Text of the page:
Four of the 56 introductory psychology student surveys were discarded (two were Asian, which none of the varsity athletes were, and two indicated they were on a baseball team). The number of surveys returned by the three football coaches varied from nine to thirty-eight, and the number returned by the three baseball coaches varied from six to thirty. Thus, there were a total of 83 football and 73 baseball players.
Demographic, sexual, and religiosity variables
Varsity football players, baseball players and non-athlete controls were compared first on demographic variables (marital status and age), and on their response to sexual tolerance, sexual experience and religiosity questions. There were no differences in marital status. Most answered "single, but am (or was) in a relationship, but we didn't live together", and the next most frequent response was "single, no buts". Only two (1 football player and 1 baseball player) were married, and one football player was divorced. The three groups did differ significantly in age [F(2,203) = 10.7; (p [less than] .01)] and religiosity [F(2,205) = 12.0; p [less than] .01]. As can be seen from the means in Table 1, football players were about 9 months older than baseball players and about a year older than non-athlete controls. Football players also had sexual intercourse about two times more per month than baseball players and non-athletes, who did not differ. Football and baseball players were slightly more religious than non-athlete controls [F(2,205)=8.56; p [less than] .01]. [Track men were intermediate between team players and non athletes (mean = 5.1, SD = 4.7)]. Both football and baseball players agreed more with "my religious beliefs are what really lie behind my whole approach to life" than did non-athletes [F(2,205) = 8.0; p [less than] .01)], and more team athletes said they were "religious" (2) or "somewhat religious" (3), while nonathletes were "somewhat religious" or "not religious but believe in God" (4). As may be apparent from Table 1, greater religiosity (lower score) did not correlate with lesser frequency/month of (premarital) sexual intercourse, as might be expected. Instead, the correlation was low and negative (r = -.24; p [less than] .01).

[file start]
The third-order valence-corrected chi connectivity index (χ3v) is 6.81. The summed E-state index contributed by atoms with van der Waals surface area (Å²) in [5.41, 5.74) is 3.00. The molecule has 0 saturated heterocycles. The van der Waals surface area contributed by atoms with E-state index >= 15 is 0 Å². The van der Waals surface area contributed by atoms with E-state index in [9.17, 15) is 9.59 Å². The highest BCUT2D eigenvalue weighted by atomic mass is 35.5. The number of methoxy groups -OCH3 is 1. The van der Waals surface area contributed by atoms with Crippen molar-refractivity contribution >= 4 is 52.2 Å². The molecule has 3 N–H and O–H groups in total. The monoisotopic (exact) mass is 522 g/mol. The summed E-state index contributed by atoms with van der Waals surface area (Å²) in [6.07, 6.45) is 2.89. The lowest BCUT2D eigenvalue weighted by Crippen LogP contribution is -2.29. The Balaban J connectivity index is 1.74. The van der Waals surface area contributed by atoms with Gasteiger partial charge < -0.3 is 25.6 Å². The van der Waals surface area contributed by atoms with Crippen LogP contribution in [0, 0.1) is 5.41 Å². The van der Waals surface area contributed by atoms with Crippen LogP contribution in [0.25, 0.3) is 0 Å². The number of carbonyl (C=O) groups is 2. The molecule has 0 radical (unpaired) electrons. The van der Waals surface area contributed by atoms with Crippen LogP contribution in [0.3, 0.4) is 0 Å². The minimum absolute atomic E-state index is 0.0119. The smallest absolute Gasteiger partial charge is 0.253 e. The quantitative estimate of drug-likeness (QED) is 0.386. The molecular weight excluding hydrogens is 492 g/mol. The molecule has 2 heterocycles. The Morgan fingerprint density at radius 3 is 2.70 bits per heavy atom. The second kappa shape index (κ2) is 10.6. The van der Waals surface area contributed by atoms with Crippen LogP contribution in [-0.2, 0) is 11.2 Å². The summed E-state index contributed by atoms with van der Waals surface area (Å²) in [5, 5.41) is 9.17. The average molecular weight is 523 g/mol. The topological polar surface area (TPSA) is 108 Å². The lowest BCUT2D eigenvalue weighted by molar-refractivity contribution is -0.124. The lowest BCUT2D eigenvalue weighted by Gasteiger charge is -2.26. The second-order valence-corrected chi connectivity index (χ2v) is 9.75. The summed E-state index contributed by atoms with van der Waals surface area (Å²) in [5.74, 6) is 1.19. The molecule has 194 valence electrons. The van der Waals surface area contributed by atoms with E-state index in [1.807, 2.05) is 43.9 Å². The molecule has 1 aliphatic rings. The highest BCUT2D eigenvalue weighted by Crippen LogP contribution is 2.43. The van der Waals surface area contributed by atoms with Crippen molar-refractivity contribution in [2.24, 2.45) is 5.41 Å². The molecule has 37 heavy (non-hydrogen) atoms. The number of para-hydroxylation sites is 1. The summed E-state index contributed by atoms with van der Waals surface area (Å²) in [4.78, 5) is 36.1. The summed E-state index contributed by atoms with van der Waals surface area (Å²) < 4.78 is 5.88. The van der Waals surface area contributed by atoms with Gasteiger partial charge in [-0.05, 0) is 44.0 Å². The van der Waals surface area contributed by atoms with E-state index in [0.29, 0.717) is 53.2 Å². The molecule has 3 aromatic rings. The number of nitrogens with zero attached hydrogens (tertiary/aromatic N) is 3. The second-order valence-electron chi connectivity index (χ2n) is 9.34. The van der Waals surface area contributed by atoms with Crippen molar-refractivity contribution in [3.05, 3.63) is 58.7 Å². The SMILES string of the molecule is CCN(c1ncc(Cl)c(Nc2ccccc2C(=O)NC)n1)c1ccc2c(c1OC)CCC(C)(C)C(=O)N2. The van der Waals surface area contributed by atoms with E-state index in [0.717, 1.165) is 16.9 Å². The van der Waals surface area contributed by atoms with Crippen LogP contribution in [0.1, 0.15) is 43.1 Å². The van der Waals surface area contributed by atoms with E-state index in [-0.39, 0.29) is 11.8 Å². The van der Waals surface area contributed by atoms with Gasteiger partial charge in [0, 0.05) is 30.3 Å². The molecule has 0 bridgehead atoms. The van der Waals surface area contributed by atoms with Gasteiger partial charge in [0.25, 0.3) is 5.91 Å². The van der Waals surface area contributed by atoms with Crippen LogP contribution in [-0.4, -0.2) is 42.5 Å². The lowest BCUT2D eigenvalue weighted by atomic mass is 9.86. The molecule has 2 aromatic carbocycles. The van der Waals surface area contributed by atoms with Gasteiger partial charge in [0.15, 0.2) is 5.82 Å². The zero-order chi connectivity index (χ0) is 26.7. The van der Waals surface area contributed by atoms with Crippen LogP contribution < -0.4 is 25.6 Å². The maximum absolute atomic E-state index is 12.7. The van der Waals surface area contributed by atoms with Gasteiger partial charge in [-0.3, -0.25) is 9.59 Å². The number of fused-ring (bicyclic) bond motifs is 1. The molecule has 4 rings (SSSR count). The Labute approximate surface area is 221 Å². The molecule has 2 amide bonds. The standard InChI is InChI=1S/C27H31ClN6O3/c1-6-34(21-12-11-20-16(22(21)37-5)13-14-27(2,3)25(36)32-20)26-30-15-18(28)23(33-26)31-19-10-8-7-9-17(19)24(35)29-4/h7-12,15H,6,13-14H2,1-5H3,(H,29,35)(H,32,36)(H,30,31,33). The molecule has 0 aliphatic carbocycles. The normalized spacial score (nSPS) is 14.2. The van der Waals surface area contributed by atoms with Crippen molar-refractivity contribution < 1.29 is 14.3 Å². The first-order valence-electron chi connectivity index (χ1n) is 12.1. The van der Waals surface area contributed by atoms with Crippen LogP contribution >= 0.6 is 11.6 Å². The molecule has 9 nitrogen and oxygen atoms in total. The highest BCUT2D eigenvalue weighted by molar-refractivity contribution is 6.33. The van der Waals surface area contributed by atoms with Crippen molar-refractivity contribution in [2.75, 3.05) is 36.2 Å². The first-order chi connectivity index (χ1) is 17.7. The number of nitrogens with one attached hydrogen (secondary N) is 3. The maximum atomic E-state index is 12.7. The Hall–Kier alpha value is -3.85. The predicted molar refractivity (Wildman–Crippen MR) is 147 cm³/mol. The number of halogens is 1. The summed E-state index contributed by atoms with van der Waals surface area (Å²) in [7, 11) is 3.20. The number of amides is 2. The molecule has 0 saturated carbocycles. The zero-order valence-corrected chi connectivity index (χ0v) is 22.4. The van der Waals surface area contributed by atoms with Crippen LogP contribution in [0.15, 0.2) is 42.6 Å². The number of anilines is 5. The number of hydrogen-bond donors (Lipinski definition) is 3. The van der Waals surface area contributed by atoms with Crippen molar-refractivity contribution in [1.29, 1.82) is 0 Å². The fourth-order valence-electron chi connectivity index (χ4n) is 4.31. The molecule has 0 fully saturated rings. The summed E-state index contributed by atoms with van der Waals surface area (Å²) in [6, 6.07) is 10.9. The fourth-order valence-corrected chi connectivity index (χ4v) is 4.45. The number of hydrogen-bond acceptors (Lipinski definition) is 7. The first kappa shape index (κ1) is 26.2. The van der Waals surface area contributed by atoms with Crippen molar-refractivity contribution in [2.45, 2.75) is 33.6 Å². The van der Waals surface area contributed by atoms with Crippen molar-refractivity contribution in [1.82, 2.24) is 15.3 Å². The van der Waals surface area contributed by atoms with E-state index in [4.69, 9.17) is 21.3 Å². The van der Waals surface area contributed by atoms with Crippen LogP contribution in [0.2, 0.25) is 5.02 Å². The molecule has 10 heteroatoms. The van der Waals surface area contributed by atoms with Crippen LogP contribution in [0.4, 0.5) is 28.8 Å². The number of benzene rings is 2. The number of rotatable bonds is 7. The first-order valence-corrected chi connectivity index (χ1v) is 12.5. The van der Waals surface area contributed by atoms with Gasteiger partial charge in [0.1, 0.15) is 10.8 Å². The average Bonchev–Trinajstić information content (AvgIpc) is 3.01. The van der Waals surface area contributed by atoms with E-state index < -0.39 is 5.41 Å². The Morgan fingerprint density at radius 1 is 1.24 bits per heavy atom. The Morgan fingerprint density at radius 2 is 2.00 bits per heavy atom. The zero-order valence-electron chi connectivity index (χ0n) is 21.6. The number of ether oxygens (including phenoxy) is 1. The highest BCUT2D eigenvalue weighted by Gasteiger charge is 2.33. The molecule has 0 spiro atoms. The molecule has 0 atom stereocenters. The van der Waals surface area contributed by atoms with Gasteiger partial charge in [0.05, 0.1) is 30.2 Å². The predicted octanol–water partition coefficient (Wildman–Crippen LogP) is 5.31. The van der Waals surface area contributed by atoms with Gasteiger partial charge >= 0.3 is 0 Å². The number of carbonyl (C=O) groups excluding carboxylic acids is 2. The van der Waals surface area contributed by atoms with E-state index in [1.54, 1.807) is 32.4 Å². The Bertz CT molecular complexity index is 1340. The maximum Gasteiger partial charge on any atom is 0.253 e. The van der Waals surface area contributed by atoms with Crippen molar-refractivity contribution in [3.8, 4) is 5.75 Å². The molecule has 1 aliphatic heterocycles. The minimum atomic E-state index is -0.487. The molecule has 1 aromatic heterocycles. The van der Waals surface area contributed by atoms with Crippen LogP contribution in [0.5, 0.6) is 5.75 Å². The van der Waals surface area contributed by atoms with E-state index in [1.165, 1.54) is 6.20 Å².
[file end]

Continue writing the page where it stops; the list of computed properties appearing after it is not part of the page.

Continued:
Abstention from sex. The main purpose of this study was to find out if college varsity athletes abstained from sex prior to a game, and if so, (1) how much they believed it helped their performance, and, if so, (2) in what way(s). Results for use of this ritual and belief in its effectiveness are shown in Table 2. In Table 2, note first of all that the lower the mean, the more frequently a ritual was used, (i.e. always = 1). Thus, football players were more likely to abstain from sex 24 hours before a game than baseball players [F(1,159) = 6.94; p [less than] .01]. Specifically, football players "usually" abstained (usually = 3), while baseball players sometimes" did (sometimes = 2).
Consistently, football players were more likely than baseball players to believe that abstention from sex helped their performance [probably = 2 vs. not sure = 3 (F(1,154) = 36.8; p [less than] .01)]. The main ways all players believed abstention from sex helped was by conserving strength and increasing energy.
Table 1 Means and standard deviations for age, frequency of sexual intercourse per month, and religiosity in college varsity football and baseball players and non-athlete controls Age Intercourse Religiosity Frequency/Mo. Sport N Mean Std Mean Std Mean Std Football 83 20.9 1.3 6.4 3.5 2.6 1.0 Baseball 73 20.0 1.5 4.1 3.7 3.0 1.4 Non-athlete 52 19.7 2.1 4.4 4.2 3.5 1.2